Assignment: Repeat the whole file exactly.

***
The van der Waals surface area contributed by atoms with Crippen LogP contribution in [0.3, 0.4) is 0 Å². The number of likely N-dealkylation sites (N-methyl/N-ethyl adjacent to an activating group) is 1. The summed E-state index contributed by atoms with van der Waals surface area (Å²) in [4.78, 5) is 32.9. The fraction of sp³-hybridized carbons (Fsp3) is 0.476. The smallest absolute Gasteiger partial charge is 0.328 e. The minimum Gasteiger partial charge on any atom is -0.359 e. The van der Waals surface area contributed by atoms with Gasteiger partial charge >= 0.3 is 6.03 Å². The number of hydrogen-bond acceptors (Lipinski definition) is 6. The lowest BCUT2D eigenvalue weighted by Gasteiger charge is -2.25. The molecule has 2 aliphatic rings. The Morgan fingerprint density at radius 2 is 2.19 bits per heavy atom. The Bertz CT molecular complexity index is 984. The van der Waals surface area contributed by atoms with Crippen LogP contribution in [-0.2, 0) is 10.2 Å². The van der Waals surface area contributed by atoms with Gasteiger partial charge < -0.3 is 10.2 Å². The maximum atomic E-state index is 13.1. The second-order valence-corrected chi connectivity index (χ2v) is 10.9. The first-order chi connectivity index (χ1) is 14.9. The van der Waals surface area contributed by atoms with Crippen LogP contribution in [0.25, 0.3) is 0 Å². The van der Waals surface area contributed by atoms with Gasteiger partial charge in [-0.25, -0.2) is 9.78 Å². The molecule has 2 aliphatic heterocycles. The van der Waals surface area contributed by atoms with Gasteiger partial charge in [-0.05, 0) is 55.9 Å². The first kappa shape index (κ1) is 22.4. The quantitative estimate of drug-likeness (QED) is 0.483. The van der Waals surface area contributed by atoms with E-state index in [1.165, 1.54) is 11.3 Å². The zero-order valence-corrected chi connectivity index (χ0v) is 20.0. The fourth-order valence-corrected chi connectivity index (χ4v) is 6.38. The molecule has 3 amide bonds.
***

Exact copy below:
The van der Waals surface area contributed by atoms with Crippen LogP contribution in [0.3, 0.4) is 0 Å². The number of likely N-dealkylation sites (N-methyl/N-ethyl adjacent to an activating group) is 1. The summed E-state index contributed by atoms with van der Waals surface area (Å²) in [4.78, 5) is 32.9. The fraction of sp³-hybridized carbons (Fsp3) is 0.476. The smallest absolute Gasteiger partial charge is 0.328 e. The minimum Gasteiger partial charge on any atom is -0.359 e. The van der Waals surface area contributed by atoms with Gasteiger partial charge >= 0.3 is 6.03 Å². The number of hydrogen-bond acceptors (Lipinski definition) is 6. The lowest BCUT2D eigenvalue weighted by Gasteiger charge is -2.25. The molecule has 2 aliphatic rings. The Morgan fingerprint density at radius 2 is 2.19 bits per heavy atom. The Bertz CT molecular complexity index is 984. The van der Waals surface area contributed by atoms with Crippen LogP contribution in [-0.2, 0) is 10.2 Å². The van der Waals surface area contributed by atoms with Gasteiger partial charge < -0.3 is 10.2 Å². The maximum atomic E-state index is 13.1. The second-order valence-corrected chi connectivity index (χ2v) is 10.9. The first-order chi connectivity index (χ1) is 14.9. The van der Waals surface area contributed by atoms with Crippen LogP contribution in [0.25, 0.3) is 0 Å². The van der Waals surface area contributed by atoms with Gasteiger partial charge in [-0.25, -0.2) is 9.78 Å². The molecule has 2 aliphatic heterocycles. The van der Waals surface area contributed by atoms with Gasteiger partial charge in [-0.05, 0) is 55.9 Å². The first kappa shape index (κ1) is 22.4. The quantitative estimate of drug-likeness (QED) is 0.483. The van der Waals surface area contributed by atoms with E-state index in [1.165, 1.54) is 11.3 Å². The zero-order valence-corrected chi connectivity index (χ0v) is 20.0. The fourth-order valence-corrected chi connectivity index (χ4v) is 6.38. The molecule has 3 amide bonds.